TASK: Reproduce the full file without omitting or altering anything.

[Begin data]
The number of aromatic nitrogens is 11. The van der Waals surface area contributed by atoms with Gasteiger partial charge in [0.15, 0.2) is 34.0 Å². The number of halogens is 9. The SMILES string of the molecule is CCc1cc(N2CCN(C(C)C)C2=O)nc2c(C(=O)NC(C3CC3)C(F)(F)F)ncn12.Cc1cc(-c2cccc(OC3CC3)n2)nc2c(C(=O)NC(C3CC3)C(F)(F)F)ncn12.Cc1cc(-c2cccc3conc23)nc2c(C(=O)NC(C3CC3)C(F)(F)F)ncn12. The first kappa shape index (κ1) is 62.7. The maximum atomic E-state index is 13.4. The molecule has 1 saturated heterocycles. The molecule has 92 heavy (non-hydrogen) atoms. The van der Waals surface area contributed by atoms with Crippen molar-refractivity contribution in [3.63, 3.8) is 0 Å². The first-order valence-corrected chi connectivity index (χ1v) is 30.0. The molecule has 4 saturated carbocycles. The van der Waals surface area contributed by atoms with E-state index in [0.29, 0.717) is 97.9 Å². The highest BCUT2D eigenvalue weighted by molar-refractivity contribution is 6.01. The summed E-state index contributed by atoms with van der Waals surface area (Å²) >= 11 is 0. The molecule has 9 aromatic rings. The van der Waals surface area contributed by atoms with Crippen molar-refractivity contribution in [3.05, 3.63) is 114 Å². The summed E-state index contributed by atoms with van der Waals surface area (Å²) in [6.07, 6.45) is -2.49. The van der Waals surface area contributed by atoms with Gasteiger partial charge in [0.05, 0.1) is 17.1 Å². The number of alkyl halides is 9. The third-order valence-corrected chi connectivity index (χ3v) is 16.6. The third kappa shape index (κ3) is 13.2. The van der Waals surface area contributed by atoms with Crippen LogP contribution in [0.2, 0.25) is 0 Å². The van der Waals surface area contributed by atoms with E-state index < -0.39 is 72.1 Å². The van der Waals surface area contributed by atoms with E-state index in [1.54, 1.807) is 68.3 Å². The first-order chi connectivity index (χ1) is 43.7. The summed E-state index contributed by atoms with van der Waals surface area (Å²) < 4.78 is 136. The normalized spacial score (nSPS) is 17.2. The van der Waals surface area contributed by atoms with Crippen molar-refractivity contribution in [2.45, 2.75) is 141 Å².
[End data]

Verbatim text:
The number of aromatic nitrogens is 11. The van der Waals surface area contributed by atoms with Gasteiger partial charge in [0.15, 0.2) is 34.0 Å². The number of halogens is 9. The SMILES string of the molecule is CCc1cc(N2CCN(C(C)C)C2=O)nc2c(C(=O)NC(C3CC3)C(F)(F)F)ncn12.Cc1cc(-c2cccc(OC3CC3)n2)nc2c(C(=O)NC(C3CC3)C(F)(F)F)ncn12.Cc1cc(-c2cccc3conc23)nc2c(C(=O)NC(C3CC3)C(F)(F)F)ncn12. The first kappa shape index (κ1) is 62.7. The maximum atomic E-state index is 13.4. The molecule has 1 saturated heterocycles. The molecule has 92 heavy (non-hydrogen) atoms. The van der Waals surface area contributed by atoms with Crippen molar-refractivity contribution in [3.63, 3.8) is 0 Å². The first-order valence-corrected chi connectivity index (χ1v) is 30.0. The molecule has 4 saturated carbocycles. The van der Waals surface area contributed by atoms with E-state index in [0.29, 0.717) is 97.9 Å². The highest BCUT2D eigenvalue weighted by molar-refractivity contribution is 6.01. The summed E-state index contributed by atoms with van der Waals surface area (Å²) >= 11 is 0. The molecule has 9 aromatic rings. The van der Waals surface area contributed by atoms with Crippen molar-refractivity contribution in [3.05, 3.63) is 114 Å². The summed E-state index contributed by atoms with van der Waals surface area (Å²) in [6.07, 6.45) is -2.49. The van der Waals surface area contributed by atoms with Gasteiger partial charge in [0.05, 0.1) is 17.1 Å². The number of alkyl halides is 9. The third-order valence-corrected chi connectivity index (χ3v) is 16.6. The third kappa shape index (κ3) is 13.2. The van der Waals surface area contributed by atoms with Crippen LogP contribution in [0.2, 0.25) is 0 Å². The van der Waals surface area contributed by atoms with E-state index < -0.39 is 72.1 Å². The van der Waals surface area contributed by atoms with E-state index in [1.54, 1.807) is 68.3 Å². The first-order chi connectivity index (χ1) is 43.7. The summed E-state index contributed by atoms with van der Waals surface area (Å²) < 4.78 is 136. The normalized spacial score (nSPS) is 17.2. The van der Waals surface area contributed by atoms with Crippen molar-refractivity contribution in [2.45, 2.75) is 141 Å².